Action by Eni

Eni focuses on the protection and conservation of forests in developing countries, where the impact of climate change mitigation actions is considered to be more effective. Eni’s initiatives come under the UN-designed REDD+ (Reduction Emission from Deforestation and Degradation) scheme, which includes forest conservation as well as enhancement of natural CO2 storage capacity. REDD+ also supports the development of local communities by promoting economic and social activities. Eni – while respecting and involving local communities – operates to reduce the causes of deforestation by offering alternatives for local development (such as sustainable agriculture projects and the promotion of eco-tourism): forest conservation projects can create value and benefits to the local areas and communities. Currently, the company has established its first partnerships with the potential to cut, by 2030, more than 20 million tonnes of CO2 emissions per year, in countries such as Zambia, Mozambique, Zimbabwe and Mexico. Eni is also in touch with government representatives in Ghana, the Congo, Mozambique, Indonesia and Mexico to discuss the development of new initiatives. Eni has also recently begun a feasibility study for the development of a pilot forest conservation project in Ghana, potentially covering 60 thousand hectares. 

EU towards a new strategy

In the EU, forested areas (almost 182 million hectares of forests covering 43% of its land area) need to improve, both in quality and quantity, for the EU to reach climate neutrality and a healthier environment. Currently, the EU supports forestry in particular through its common agricultural policy (CAP). The CAP provides financial support to rural areas and EU countries can choose to fund forestry measures through their national rural development programmes. The current EU forest strategy 2014-2020 was developed to provide a coherent framework for both EU forest-related policies and the national forestry policies of the member states. The strategy aims to encourage a sustainable forest management. In 2018, the Regulation on the inclusion of greenhouse gas emissions and removals from land use, land use change and forestry (LULUCF) into the 2030 climate and energy framework was adopted. The Regulation sets a binding commitment for each member state to ensure that accounted emissions from land use are entirely compensated by an equivalent removal of CO₂ from the atmosphere through action in the sector. This is known as the “no debit” rule.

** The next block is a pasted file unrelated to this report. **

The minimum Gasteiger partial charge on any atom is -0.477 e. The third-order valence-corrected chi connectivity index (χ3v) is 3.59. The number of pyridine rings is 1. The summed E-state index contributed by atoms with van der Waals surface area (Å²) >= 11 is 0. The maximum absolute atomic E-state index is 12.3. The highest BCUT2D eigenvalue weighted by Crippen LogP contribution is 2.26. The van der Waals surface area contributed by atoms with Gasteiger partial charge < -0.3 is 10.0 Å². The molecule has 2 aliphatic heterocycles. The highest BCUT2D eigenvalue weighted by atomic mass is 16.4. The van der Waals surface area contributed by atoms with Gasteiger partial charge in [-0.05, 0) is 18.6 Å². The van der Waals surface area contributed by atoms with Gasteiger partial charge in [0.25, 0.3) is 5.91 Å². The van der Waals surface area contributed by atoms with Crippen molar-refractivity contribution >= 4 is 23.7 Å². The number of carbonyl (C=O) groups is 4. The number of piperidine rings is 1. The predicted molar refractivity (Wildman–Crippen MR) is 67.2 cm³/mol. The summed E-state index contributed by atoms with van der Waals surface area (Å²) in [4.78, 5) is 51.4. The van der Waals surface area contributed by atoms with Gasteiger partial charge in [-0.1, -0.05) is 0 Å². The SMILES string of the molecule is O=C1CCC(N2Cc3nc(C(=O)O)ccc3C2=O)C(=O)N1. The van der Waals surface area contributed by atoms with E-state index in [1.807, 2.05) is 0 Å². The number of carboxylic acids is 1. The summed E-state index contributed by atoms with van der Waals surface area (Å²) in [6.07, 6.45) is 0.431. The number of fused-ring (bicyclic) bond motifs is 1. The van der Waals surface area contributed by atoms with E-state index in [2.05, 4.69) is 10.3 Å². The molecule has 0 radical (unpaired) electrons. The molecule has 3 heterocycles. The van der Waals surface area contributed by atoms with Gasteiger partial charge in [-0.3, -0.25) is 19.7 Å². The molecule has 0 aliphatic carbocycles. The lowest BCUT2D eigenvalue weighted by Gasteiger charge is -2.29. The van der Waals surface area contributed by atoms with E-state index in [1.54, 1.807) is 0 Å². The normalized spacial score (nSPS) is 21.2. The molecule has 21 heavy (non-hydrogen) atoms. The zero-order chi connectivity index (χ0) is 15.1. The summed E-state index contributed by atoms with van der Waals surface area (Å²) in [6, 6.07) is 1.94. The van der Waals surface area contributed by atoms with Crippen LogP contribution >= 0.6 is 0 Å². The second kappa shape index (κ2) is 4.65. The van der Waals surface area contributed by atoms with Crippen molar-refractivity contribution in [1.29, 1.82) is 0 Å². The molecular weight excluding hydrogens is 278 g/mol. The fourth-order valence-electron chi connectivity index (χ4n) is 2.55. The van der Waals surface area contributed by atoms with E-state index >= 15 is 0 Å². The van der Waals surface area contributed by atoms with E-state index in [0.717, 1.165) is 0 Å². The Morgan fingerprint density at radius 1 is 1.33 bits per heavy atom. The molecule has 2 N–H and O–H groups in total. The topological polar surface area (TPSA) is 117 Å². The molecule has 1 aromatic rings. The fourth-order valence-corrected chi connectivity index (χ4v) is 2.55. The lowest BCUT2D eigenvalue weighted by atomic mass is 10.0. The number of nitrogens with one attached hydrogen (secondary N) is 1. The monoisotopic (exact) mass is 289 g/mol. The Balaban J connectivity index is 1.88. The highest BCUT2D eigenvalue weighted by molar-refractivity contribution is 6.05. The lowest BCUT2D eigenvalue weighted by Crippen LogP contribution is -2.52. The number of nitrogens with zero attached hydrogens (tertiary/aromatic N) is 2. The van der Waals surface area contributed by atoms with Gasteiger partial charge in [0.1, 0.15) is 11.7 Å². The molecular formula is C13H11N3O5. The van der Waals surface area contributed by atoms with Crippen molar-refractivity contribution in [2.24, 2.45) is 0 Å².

However, in December 2019, the Council and the member states expressed their concerns about the fact that current policies and action at the global level on the conservation, restoration and sustainable management of forests are insufficient to halt deforestation. The Commission is working on that: a new European Forest Strategy will be presented by 2021.  As stated in the Communication on the Green Deal – released by the Commission on 11th December 2019 – “The new EU forest strategy will have as its key objectives effective afforestation, and forest preservation and restoration in Europe, to help to increase the absorption of CO2, reduce the incidence and extent of forest fires, and promote the bio-economy, in full respect for ecological principles favourable to biodiversity. The national strategic plans under the common agricultural policy should incentivise forest managers to preserve, grow and manage forests sustainably. […] the Commission will take measures, both regulatory and otherwise, to promote imported products and value chains that do not involve deforestation and forest degradation”. Furthermore, the Communication explains that an upcoming revision of the ETS might include a possible extension of European emissions trading to new sectors, member state targets to reduce emissions in sectors outside the ETS, and the regulation on LULUCF.

It is crystal clear that forests are particular relevant for the environment and in the fight against climate change. We are moving in the right direction as many countries and private owners are searching ways to manage forests in a sustainable way, and international organisations and the private sector are looking into sustainable reforestation/afforestation and restoration of degraded forests to increase absorption of CO2. What matters now is to have clear frameworks where all players can see clear benefits from preserving, rather than exploiting forests, both inside and outside the EU.


The author: Matilde Mattei

Matilde Mattei works in communications in the "EU bubble" in Brussels. Graduated in languages and International Relations, she has a strong interest in energy, climate issues, sustainability and European affairs.